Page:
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Electricity is a good servant but a terrible master – or so the saying goes. Motors, mills, presses and many other instruments, machines and devices rely on electricity to function while numerous industries use high voltage power in their operations. Unfortunately, these uses of electricity are always prone to accidents and eventualities typically with deadly consequences. We cannot do away with electricity all together so the best thing is to know how to keep ourselves and those around us safe.
One of the most-fatal types of accidents associated with high voltages of electricity is arc flash. The sudden, explosive energy bursts injure thousands of people each year and have fatal long-term effects. Electrical workers who are predisposed to arc flashes should know the potential risks and understand how they can keep themselves and their coworkers safe. All this begins with an understanding of what arc flashes are and proper training on the effective safety measures.
An arc flash is the light and heat produced when electric current flows through an air gap between two conductors. Also known as an electric arc, it involves a rapid but dangerous release of energy as a result of an electrical arcing fault.
An arcing fault is triggered when two conductors lay near each other. When electricity is flowing through the conductor connected to electricity it wants to flow through to the nearby conductor. However, the air pocket between them provides insulation preventing such electric flow.
However, if you turn up the voltage higher than the breakdown voltage of air, the electric current will be able to jump, or flow to the other conductor. The flow of current through air elicits a lit plasma which has a unique sound, heat and pressure. This is commonly known as a spark.
Continual flow of a strong current will cause the spark to evolve into a massive discharge of energy commonly known as an arc flash. An electric arc happens so fast in that it even appears to be instantaneous.
High intensity arc flashes can be referred to as arc flash hazards. The National Fire Protection Agency (NFPA) defines arc flash hazards as sources of possible injuries or health damages due to release of energy caused by an electric arc. Arc flash hazards can be split into two types of catastrophes which are arc slashes and arc blasts. Arc flashes consist of the light and heat while arc blasts make up the pressure emitted.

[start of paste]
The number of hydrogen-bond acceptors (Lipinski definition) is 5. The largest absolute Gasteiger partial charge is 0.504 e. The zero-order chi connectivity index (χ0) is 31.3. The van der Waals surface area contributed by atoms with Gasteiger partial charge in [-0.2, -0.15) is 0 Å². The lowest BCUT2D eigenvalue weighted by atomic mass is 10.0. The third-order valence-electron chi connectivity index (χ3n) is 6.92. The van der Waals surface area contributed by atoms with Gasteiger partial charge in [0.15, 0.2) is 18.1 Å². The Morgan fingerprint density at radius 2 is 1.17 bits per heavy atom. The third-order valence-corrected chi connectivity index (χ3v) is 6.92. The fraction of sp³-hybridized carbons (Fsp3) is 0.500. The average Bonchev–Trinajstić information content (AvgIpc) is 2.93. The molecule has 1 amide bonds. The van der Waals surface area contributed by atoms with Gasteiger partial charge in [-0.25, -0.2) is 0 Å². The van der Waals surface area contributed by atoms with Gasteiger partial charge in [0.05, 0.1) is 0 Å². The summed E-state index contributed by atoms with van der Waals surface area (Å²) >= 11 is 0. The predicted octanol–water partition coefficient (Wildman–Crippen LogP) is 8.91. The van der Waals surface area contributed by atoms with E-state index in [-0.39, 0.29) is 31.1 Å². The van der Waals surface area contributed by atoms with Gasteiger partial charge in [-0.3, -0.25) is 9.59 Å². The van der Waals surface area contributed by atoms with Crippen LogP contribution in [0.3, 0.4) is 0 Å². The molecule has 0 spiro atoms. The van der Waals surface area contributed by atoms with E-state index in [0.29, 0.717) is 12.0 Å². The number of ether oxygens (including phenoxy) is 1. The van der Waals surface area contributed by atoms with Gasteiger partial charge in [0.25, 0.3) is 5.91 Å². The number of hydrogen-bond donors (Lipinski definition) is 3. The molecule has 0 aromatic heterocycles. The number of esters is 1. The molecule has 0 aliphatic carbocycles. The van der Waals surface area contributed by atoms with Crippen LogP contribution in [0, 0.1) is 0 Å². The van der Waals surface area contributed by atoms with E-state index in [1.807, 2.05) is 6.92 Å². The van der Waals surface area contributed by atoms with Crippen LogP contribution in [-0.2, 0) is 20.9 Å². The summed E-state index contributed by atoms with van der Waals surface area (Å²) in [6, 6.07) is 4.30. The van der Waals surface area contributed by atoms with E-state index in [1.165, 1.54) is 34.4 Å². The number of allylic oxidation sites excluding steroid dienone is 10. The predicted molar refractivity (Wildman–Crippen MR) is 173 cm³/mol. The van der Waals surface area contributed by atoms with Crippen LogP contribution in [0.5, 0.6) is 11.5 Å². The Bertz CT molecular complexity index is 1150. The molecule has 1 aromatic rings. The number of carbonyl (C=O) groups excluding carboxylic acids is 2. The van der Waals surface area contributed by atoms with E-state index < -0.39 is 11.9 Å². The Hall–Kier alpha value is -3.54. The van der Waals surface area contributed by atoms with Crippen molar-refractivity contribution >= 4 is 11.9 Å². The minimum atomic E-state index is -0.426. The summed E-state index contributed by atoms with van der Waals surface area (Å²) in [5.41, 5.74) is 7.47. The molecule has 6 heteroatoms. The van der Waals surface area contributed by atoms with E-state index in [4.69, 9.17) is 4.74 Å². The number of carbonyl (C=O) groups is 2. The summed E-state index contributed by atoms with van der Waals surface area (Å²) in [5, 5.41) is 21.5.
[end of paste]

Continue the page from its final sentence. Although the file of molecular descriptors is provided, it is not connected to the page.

Arc flashes carry with them the obvious risk of shock and electrocution to anyone nearby. A single flash can reach up to 35, 000 degrees Fahrenheit, a fatal temperature which is four times hotter than the sun’s surface. The instant effect is severe burns even for someone standing up to 10 feet away.
The flash can heat clothing or other combustible worn materials to make them melt onto the skin or burst into flames. Cases of electrical workers who have gotten fatal burns by fires sparked by arc flashes are not new.
An arc flash emits intense UV radiation and can temporarily blind and perplex workers or cause corneal burns. The blast elicits a pressure wave of up to 1,000 pounds that could lead to ruptured eardrums, collapsed lungs and internal injuries. The pressure could also knock workers offer their feet and send shrapnel flying in the air possibly landing on and injuring workers.
The heat and pressure can instantly heat and vaporize metallic parts leading to production of toxic vapors. Such can cause instantaneous lung collapse or other long term health effects.
To operate safely, electrical workers ought to know how to establish electrically safe working environments by disconnecting, discharging, locking and tagging equipment prior to beginning their work. The best training should be structured in accordance with the NFPA 70E Standard for Electrical safety in the Workplace.
Amongst the other aspects taught in NFPA 70E training is identification of arc flash boundaries. Workers are also taught how to wear proper arc flash clothing and practice all the NFPA 70E guidelines. They are also trained on how to identify and understand safety instructions and warnings such as the kinds evident on customized arc flash labels.
It is evident that workers need this training. However, unfortunately, flying out your workers to training workshops will not only eat away at precious work hours, it is also exorbitantly expensive. Fortunately, your workers can still get the same level of training remotely via online classes. Such training consist of structured study materials with detailed learning materials about all the aspects taught. Remote learning has more added advantages such as:
Empower your workers by enrolling them to the Arc Flash Electrical Safety Training at NTT Training to help them develop the skills, awareness and core competencies required to interpret and comply with NFPA-70E. Connect with us today to learn more.
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